The purple color is so very 2nd-half-of-the-19th-century-chemically-dyed and it’s figured. It’s hard to find good silks these days for a reasonable price that aren’t just solid. I’m eventually planning a new 1890s gown, though who knows when. Maybe when another 1890s ball pops up on my calendar?

For now I need to get back to using up stash fabrics for my summer projects instead of adding to the stash!

Project Journal: 1815-1820 Regency Ensemble Part V: Completed Spencer (Massachusetts Costumers Regency Holiday Tea)

In the greenhouses at the Regency Holiday Tea.

Despite the long name of this post… Here it is! My (almost) finished 1819 Regency Ensemble! The ensemble includes an early 19th century white linen chemise, 1815-1820 pink cotton corset, 1815-1825 ivory cotton gown, 1819 brown velvet Spencer, 1819 straw bonnet, and mid-19th century fur muff (ok, so it’s not quite as giant and droopy as a Regency muff… but it was cold outside!). You can click on the links to see more about each piece. There is more to come on the gown and bonnet.

Right now I want to focus on the completed Spencer and its details. Please click on the link above to see my research for the Spencer: it is based off a Spencer at the Metropolitan Museum of Art. You can see pictures of the mockup Spencer here. The Spencer is constructed of brown cotton velvet that is flatlined with white cotton. It is trimmed with green cotton cording, vintage brown lace, and green tassels to match (Aren’t the tassels so adorable?).

1819 Spencer
Back of the 1819 Spencer

I wore this Spencer to the Massachusetts Costumers annual Regency Holiday Tea. This year, in addition to having tea, we visited the Lyman Estates Greenhouses, which were built in 1804 and added to in 1820, 1840, and 1930.

On to see more of the greenhouses
Ornaments hanging from a tree!
Picture time!
Admiring the decor
So many beautiful things to look at

The tea was lovely and I do believe that my Spencer turned out wonderfully! Spencers are so adorable and varied. I hope to make more in the future… but there are other things to do before I go back to Spencers. The next big push is going to be Edwardian outfits for Titantic evens in April!

Bolero jackets of the 20th century: 1900-1909

A few posts ago, we took a look at Bolero jackets from the mid-19th century. Let’s look at them  in another context: Boleros from the early 20th century, with a hint of information from the 1890s as well.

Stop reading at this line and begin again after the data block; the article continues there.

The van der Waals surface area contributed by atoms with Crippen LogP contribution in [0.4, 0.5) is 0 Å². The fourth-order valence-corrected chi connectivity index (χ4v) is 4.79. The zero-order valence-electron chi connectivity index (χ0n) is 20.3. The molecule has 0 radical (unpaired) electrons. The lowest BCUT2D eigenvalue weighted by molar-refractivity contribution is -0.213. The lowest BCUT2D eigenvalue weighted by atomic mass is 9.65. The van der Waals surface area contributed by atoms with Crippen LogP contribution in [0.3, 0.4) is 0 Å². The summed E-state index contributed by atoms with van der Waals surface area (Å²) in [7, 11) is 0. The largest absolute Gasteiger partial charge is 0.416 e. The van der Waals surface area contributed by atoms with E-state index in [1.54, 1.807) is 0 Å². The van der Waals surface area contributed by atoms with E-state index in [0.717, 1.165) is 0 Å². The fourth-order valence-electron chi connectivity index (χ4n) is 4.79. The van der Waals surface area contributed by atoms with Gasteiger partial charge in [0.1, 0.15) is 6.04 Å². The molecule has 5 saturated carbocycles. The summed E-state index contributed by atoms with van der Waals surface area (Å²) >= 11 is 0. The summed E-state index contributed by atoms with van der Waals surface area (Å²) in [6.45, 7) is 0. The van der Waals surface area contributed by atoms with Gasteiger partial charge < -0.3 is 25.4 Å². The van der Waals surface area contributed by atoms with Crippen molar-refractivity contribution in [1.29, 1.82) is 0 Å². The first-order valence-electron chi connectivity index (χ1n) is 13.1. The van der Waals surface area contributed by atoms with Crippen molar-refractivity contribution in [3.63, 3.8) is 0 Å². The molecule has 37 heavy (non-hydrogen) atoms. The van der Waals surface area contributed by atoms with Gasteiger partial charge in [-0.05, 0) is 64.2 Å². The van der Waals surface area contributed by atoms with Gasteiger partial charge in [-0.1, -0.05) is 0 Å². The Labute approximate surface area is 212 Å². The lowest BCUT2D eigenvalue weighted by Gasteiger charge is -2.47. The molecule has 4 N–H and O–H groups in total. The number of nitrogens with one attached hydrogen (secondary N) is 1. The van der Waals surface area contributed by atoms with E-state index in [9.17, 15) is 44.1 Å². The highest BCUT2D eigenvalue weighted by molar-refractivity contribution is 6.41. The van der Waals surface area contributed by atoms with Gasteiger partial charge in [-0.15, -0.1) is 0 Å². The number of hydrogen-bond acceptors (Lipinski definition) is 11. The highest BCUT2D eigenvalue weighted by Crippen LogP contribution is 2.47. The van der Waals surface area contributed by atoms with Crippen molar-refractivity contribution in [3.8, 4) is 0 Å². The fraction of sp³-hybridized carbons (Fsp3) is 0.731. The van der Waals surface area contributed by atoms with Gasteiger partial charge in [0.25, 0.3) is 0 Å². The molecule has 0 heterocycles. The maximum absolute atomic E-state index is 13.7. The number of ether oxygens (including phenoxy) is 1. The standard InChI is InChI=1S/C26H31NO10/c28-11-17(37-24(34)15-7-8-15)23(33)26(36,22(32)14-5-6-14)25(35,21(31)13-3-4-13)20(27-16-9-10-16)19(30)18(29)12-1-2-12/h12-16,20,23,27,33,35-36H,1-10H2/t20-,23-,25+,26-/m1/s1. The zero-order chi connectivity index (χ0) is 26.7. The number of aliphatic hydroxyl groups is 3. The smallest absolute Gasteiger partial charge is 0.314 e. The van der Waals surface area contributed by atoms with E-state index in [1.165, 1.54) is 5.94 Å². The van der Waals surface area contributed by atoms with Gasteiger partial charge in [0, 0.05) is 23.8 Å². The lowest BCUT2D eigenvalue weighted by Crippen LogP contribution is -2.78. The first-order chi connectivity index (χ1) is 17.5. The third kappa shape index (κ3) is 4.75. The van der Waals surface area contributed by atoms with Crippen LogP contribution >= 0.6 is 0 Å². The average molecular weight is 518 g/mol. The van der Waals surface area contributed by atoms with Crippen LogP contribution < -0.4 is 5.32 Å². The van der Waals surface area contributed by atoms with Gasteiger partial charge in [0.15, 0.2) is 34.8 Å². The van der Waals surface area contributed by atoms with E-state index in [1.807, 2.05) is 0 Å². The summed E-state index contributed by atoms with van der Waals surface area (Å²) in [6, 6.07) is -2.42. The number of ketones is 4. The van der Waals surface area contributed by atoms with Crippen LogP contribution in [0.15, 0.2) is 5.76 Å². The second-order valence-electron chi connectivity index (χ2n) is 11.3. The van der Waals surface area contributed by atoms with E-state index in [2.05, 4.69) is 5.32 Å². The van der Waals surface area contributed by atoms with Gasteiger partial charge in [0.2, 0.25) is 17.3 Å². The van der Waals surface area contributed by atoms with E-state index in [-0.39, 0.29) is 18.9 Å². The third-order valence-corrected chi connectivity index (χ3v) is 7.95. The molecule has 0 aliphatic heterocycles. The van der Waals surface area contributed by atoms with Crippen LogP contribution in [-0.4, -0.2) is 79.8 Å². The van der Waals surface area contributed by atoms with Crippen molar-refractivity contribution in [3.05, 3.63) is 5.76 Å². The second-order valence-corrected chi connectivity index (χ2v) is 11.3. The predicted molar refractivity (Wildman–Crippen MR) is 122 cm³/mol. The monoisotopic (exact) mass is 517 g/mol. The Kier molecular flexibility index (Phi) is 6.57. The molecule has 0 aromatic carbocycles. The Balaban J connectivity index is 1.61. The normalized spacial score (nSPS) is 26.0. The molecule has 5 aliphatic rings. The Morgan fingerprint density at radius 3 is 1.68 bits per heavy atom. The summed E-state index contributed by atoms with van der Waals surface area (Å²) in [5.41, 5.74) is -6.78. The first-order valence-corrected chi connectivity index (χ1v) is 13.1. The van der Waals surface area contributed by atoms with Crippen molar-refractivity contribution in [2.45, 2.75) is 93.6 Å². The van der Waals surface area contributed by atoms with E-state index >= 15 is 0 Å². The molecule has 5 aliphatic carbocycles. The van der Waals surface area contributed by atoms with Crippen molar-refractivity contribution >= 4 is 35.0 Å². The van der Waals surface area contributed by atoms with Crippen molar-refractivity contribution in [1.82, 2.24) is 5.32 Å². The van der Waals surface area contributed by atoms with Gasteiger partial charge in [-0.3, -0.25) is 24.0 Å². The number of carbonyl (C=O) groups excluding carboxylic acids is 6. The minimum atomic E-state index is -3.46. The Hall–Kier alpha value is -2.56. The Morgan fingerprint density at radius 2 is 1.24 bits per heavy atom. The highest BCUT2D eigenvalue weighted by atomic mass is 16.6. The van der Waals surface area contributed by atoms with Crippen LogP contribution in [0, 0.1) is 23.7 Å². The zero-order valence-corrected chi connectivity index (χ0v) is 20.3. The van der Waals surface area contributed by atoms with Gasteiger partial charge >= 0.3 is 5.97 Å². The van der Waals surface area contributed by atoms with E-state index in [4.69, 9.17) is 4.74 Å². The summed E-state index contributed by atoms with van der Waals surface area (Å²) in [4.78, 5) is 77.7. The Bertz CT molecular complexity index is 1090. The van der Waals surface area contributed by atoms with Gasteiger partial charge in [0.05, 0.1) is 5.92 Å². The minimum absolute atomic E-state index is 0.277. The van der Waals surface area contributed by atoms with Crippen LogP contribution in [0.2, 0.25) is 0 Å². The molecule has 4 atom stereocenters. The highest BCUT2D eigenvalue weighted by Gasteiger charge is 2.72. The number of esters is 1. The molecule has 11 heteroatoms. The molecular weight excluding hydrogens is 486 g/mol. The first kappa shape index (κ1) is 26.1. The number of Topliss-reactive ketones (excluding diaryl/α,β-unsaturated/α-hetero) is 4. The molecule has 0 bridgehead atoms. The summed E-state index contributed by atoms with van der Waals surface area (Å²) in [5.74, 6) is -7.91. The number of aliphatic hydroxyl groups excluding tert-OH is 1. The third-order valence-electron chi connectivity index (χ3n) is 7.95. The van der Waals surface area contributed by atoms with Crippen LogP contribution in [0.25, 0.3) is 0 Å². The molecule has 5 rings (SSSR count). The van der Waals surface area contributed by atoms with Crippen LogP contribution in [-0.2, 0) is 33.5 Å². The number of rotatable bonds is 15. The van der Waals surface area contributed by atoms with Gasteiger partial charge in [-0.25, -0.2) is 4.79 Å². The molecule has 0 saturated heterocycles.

1904 Dress with Bolero

What exactly is a Bolero jacket? The Oxford English Dictionary defines it as “A short jacket, coming barely to the waist; worn by men in Spain; applied to a similar garment worn  by women elsewhere, usually over a blouse or bodice.” This definition condenses the influence and origination of the Bolero down quite eloquently (of course, it is the job of the OED to eloquently distill all words down to a concise definition… but still, I do like this definition). The men’s style Spanish Bolero, with elaborate braiding and bright colors, influenced the style of women’s Boleros from the Victorian period. The following quotes from the OED provide more insight into the history of the Bolero (they also mention other styles of short jackets including the Zouave and the Eton).

“1892    Daily News 14 Nov. 6/3   The Zouave is as great a favourite as it has been for some seasons, and though it varies in form—being sometimes a bolero, sometimes a toreador, and sometimes a cross between an Eton jacket and a Zouave.
1893    Daily News 1 Apr. 2/4   The Zouave is quite as popular as it was last year.‥ Sometimes it is pure bolero.
1893    Lady 17 Aug. 178/1   Zouave Bodices are a feature of autumn gowns. (in the Zouave definition)
1899    Westm. Gaz. 6 July 3/2   Robbing the coat of its basque has created‥the bolero corsage, really an actual bodice, though appearing a bolero coat and skirt.”

The flared skirt and small waist silhouette of women’s clothing during the first decade of the 20th century was well suited to the style of Bolero jackets, as they could help to visually balance the figure by adding just a small amount of width across the chest and shoulders.  Here are a few Boleros from the Metropolitan Museum of Art. One is silk velvet, elaborately trimmed. The other is lace. Can you imagine the dresses that would have accompanied these Boleros? Clearly, they were intended for different purposes. Perhaps the first was intended for evening wear and the second for an afternoon stroll or visiting friends?

c. 1905 Bolero from the Metropolitan Museum of Art
c. 1905 Bolero from the Metropolitan Museum of Art
c. 1907 Bolero from the Metropolitan Museum of Art
c. 1907 Bolero from the Metropolitan Museum of Art
c. 1907 Bolero from the Metropolitan Museum of Art

Bolero and Zouave jackets of the mid-19th century

Throughout the 19th century, civilian clothing for men and women imitated all sorts of military uniforms in cuts, trim styles, and names. Let’s look at some women’s styles from the the mid-19th century inspired by military wear.

First: the Bolero style jacket

From Peterson's Magazine August 1865

Popular during the mid-19th century, the Bolero is simply a short jacket, usually worn open in front, often fastened at the neck. In the mid-19th century Bolero jackets were worn in all sorts of colors and with all sorts of trim; however, they were often seen in military uniform colors and with trimming styles reminiscent of military trimming, especially braiding.

1863 Bolero from the Metropolitan Museum of Art
c. 1860 Dress with Bolero Jacket and braid trimming

Second: the Zouave style jacket


From December 1859 Godey’s Lady’s Book

The Oxford English Dictionary defines a Zouave jacket as follows: “A woman’s short embroidered jacket or bodice, with or without sleeves, resembling the jacket of the Zouave uniform.” The following quotes are included in the OED definition: